Utah man succeeds on his own mushroom farm

OGDEN, Utah – When you think of a farm, what usually comes to mind are fields and tractors, but Adam Wong runs a different type of farm. His crops do not grow in the ground – they spring from sawdust.

“It’s like the seed, basically,” Wong said, while holding out a Petri dish. “So that’s what we plant in the sterilized substrate.”

Everything at Wong’s farm, Intermountain Gourmet Mushrooms, grows in humidified boxes. Wong built them himself, using parts intended to build walk-in refrigerators.

“You can judge it’s done by looking for the caps to open somehow,” he said, pointing to what looked like a cube of dirt with mushrooms sticking out of it.

He often refers to the sawdust his mushrooms consume for food as a “substrate,” comparing it to the wild mushrooms you can find on a log.

Wong has been working there for seven years, after graduating from business school and pursuing another type of business.

“Uh … hemp clothes, actually,” he laughed.

Wong admitted he was hardly an expert in the field of mushrooms and was limited in the way he could learn.

“There is no mushroom school,” he said. “So these are YouTube videos that you can find and there are books on growing mushrooms. The mushroom industry is moving pretty quickly, so something that was printed on how to do something five years ago. years is not the way people do it commercially today.

He has faced more than his share of failures: small crops, failed crops, contaminated crops. But the businessman in him saw a demand, mainly from restaurants that imported their gourmet mushrooms.

“A lot of them are imported Chinese mushrooms,” Wong said. “And there are farms in California or Pennsylvania, they’re kind of the two biggest hubs.”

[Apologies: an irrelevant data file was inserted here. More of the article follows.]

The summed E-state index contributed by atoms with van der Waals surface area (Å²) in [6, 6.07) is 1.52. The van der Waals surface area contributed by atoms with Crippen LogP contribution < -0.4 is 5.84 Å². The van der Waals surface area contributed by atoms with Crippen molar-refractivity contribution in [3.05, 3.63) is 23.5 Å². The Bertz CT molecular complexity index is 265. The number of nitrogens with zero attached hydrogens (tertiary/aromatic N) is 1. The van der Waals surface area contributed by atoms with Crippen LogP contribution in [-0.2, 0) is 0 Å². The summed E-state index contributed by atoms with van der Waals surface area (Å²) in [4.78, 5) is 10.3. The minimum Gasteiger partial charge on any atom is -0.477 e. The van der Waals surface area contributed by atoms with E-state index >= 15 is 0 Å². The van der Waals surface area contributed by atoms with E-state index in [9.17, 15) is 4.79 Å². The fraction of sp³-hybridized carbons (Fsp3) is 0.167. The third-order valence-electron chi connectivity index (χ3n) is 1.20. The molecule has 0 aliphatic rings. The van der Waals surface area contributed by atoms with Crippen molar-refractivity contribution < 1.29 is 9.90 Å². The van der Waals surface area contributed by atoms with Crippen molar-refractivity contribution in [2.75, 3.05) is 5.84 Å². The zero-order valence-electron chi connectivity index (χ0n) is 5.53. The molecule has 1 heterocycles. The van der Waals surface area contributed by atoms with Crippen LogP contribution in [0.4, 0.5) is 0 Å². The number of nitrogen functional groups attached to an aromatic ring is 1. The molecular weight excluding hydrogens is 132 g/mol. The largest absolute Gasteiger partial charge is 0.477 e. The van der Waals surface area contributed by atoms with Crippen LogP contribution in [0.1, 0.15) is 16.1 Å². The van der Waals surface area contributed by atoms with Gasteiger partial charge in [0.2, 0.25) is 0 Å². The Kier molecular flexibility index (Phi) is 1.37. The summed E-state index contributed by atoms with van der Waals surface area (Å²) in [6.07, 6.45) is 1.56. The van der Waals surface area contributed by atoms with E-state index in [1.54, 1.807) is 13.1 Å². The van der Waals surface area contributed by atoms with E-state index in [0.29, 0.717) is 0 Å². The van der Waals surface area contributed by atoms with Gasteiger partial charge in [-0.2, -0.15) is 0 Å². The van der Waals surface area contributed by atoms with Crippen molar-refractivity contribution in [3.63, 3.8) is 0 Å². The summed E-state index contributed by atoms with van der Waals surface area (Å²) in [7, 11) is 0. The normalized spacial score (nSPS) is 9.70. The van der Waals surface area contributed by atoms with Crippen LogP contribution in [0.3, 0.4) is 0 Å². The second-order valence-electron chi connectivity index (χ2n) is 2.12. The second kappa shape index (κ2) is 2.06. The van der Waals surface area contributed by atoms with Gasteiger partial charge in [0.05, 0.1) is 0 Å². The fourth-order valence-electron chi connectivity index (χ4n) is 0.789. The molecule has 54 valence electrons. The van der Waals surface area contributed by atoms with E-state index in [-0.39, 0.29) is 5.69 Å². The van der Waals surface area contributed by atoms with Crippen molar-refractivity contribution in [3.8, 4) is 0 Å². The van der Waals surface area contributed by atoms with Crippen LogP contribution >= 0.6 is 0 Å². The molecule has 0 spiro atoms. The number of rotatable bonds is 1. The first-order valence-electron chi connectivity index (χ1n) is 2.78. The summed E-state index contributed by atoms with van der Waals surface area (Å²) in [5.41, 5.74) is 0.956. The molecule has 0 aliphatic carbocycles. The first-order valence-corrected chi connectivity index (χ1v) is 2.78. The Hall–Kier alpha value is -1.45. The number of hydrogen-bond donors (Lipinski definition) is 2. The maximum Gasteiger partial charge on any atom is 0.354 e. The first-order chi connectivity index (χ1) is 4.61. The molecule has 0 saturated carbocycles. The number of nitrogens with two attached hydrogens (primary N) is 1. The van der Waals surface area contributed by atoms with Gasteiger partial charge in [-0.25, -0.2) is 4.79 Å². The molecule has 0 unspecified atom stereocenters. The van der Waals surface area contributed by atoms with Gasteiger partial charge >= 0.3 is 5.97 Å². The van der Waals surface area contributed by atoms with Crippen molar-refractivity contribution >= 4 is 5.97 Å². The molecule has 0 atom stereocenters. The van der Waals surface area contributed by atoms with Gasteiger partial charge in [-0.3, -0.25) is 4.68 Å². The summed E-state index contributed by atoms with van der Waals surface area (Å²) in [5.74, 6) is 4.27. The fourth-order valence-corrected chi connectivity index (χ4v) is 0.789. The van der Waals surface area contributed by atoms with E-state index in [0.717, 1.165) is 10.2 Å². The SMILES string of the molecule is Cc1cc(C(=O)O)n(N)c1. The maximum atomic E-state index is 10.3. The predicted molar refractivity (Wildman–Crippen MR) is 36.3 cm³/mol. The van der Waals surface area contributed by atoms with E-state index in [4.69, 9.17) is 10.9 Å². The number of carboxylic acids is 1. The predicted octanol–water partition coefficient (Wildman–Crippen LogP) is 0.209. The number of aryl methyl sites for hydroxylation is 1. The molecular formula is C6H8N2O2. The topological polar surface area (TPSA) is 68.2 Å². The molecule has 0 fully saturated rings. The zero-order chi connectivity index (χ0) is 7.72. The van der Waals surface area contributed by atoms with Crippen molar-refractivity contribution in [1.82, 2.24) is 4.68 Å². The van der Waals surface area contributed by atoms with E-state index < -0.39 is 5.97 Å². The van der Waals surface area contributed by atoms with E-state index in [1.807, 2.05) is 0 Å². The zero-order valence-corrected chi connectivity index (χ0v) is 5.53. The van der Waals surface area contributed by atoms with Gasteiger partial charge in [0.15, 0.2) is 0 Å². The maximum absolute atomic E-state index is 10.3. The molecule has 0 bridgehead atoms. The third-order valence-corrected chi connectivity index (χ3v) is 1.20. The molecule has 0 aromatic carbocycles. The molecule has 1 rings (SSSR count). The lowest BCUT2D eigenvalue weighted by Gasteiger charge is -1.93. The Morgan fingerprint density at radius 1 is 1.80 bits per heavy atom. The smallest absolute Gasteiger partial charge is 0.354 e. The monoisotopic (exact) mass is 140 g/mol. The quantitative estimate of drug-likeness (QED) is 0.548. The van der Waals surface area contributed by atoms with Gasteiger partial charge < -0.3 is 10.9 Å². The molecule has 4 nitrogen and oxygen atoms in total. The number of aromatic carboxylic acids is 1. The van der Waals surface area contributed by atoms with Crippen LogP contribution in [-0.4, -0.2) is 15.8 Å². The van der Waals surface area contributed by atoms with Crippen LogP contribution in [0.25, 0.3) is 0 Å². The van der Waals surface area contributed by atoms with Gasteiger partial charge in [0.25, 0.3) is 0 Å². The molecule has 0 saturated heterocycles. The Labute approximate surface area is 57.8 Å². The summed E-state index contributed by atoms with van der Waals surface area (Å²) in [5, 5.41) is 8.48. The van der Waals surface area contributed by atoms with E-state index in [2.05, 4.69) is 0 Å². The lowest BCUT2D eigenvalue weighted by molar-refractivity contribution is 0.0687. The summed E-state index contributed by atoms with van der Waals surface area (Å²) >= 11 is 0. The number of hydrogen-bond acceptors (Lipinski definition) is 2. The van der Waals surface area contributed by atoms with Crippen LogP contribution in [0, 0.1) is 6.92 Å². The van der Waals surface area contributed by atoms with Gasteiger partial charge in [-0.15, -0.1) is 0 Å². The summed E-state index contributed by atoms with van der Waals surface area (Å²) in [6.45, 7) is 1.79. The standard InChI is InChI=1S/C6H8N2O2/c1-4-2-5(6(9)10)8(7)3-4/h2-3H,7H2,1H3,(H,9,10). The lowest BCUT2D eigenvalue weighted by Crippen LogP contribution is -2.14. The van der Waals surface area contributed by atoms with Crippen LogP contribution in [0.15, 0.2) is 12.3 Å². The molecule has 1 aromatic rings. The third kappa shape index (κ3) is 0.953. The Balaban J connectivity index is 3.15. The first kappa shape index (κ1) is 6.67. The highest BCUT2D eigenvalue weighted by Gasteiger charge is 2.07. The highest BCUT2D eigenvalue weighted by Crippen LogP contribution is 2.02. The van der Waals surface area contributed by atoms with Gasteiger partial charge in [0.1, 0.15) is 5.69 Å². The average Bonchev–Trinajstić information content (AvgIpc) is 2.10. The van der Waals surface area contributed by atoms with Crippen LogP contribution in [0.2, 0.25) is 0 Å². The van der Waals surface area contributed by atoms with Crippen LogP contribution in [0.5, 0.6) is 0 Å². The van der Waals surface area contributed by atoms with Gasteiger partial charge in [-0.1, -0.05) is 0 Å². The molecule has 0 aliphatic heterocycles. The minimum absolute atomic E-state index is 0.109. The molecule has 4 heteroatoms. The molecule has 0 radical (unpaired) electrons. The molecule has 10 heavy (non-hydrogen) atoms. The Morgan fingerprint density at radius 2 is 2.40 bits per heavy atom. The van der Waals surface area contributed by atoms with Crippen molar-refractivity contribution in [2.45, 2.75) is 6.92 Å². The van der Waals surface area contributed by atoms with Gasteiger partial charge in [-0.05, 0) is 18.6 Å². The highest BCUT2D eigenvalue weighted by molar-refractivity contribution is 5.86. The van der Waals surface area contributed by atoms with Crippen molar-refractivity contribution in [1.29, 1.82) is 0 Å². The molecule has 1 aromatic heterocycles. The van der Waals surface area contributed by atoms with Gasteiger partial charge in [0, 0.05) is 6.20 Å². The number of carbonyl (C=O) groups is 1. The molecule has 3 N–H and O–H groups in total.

He started selling his mushrooms at local farmers‘ markets, trying to connect with chefs who bought ingredients, but grocery shopping was his main focus.

“As soon as I started this, I approached Harmon’s, and they were interested, but I wasn’t able to meet their needs,” Wong said.

The problem was consistency. Wong could turn a seed into a poisonous mushroom, but failure seemed to grow under every log.

“Grow only one organism and not have other competing organisms when the contamination is everywhere,” he said.

He changed the food, modified his sterilization and refined his technique.

It wasn’t that long ago that he finally achieved the stability he was looking for – you can often find him sticking plastic and labels on small boxes of mushrooms, preparing them for his biggest client.

“We did the grocery shopping, so we’re in all the Harmon stores,” Wong said.

He might not be the biggest mushroom tycoon in the country, but after a few tries and a lot of mistakes, his success spores continue to spread.

“To have a good harvest, when something failed and understand that and have that success in the future,” he said.

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